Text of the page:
The Right Coast

Editor: Thomas A. Smith
University of San Diego
School of Law

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Tuesday, July 31, 2012

Why ‘You Didn’t Build That’ Resonates - Bloomberg

I agree with David Frum that the most toxic part of the speech is Barack Obama talking about the sources of success:

I’m always struck by people who think, well, it must be because I was just so smart. There are a lot of smart people out there. It must be because I worked harder than everybody else. Let me tell you something -- there are a whole bunch of hardworking people out there.

Really? The president is always struck by people who take credit for their own successes? Obviously, every successful outcome in life -- and every failed one -- arises from a combination of internal and external factors. But the president’s tone when he said this, amused by the very idea of people taking credit for their achievements, was off-putting.

Frum mostly talks about why this statement irks rich people, but I believe it resonates badly with people at all income levels. Lots of people -- most, I hope -- are proud of something they’ve achieved in their lives and feel like that achievement owes much to their own hard work and talents. You don’t have to make over $250,000 a year to be annoyed when the president mocks people for taking credit for their achievements.

And it’s an especially jarring statement because of what it’s used to justify -- higher taxes, with the implication being that they are called for because people do not deserve their own pre-tax wealth. People are rightly unnerved by an argument that amounts to “we can tax you because you didn’t deserve this anyway.” Faced with such an argument, defending your own contribution to your success isn’t just a point of pride -- it’s an argument you must make to defend the principle that you are entitled to your own private property.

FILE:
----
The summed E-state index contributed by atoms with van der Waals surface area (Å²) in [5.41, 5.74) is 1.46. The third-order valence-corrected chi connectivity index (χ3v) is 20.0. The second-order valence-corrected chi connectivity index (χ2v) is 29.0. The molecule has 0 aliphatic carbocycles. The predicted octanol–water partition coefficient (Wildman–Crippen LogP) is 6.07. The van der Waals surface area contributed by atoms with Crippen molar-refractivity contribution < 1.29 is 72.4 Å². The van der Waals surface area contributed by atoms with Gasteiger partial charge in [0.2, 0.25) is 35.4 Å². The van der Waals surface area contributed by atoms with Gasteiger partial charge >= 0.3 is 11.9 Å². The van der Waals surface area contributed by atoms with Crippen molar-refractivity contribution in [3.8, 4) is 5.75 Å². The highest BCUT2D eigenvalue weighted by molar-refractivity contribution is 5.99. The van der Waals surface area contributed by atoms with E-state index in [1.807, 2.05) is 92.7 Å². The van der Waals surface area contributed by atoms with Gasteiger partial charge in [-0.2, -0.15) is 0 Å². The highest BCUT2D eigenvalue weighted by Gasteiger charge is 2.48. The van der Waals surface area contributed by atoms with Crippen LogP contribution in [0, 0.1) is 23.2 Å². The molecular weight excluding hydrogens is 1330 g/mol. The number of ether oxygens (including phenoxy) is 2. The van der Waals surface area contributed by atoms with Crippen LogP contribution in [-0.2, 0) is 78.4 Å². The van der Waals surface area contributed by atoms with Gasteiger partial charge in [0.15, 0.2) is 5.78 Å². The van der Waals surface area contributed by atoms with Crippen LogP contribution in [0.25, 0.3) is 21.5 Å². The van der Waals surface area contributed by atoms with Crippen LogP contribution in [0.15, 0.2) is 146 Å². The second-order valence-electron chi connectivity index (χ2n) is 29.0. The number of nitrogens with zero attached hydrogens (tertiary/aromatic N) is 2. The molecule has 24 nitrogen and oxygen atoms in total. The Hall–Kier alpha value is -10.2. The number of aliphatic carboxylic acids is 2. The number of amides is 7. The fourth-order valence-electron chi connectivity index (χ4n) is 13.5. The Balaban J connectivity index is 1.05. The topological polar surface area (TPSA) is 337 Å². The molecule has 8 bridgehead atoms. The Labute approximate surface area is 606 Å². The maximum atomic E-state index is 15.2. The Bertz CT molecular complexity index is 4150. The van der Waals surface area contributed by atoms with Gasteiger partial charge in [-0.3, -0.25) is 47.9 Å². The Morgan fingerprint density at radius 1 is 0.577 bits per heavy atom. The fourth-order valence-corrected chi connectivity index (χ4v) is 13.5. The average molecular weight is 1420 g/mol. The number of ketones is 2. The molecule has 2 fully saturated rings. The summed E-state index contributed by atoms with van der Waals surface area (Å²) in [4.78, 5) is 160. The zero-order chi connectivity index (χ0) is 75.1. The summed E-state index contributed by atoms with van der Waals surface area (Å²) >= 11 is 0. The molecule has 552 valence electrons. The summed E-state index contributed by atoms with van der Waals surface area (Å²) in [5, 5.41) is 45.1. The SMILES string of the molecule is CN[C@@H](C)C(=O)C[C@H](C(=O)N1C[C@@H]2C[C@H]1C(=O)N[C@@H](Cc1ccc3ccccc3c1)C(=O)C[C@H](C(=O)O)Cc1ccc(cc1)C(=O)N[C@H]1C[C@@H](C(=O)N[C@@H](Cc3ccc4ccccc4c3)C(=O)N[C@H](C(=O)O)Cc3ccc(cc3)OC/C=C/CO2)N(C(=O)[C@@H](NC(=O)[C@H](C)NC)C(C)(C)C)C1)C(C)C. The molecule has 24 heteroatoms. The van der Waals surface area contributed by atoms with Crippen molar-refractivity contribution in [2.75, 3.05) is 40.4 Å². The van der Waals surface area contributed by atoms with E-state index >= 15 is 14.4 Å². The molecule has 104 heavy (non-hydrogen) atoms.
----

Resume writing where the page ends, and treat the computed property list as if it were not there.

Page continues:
via www.bloomberg.com

http://rightcoast.typepad.com/rightcoast/2012/07/why-you-didnt-build-that-resonates-bloomberg.html

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Comments

My own success - such as it was - was much of it down to the luck of finding myself with the right skills at the right time in the right place. True it was backed up by years of hard work - but lots of barmaids and cleaners probably worked pretty hard too. A schoolteacher once asked me "Does everything still come easy?" The answer was "aye", and it was no moral merit of mine that it did. It was just the way I was.

So I take a dim view of much of the bragging by Mr XYZ of how he deserved this and that when no allowance is made for the endowment he was born with and the luck he had in life. And I can't think of a less suitable person than President O to make such a point.

Posted by: dearieme | Jul 31, 2012 2:21:36 PM

No-accounts and layabouts had the same chances and opportunities as those who did well. Their school buses were all yellow, and rode on the same roads. The same fire department extinguished their respective house fires.

If "endowment" extends to one's native abilities, and to good character, discipline and prudence, then the word "deserve" has no meaning.

Posted by: Lou Gots | Aug 1, 2012 12:37:23 PM

LG,

Yes exactly. Some people make poor choices of parents who don't bring them up right.

Posted by: molly | Aug 4, 2012 11:23:03 AM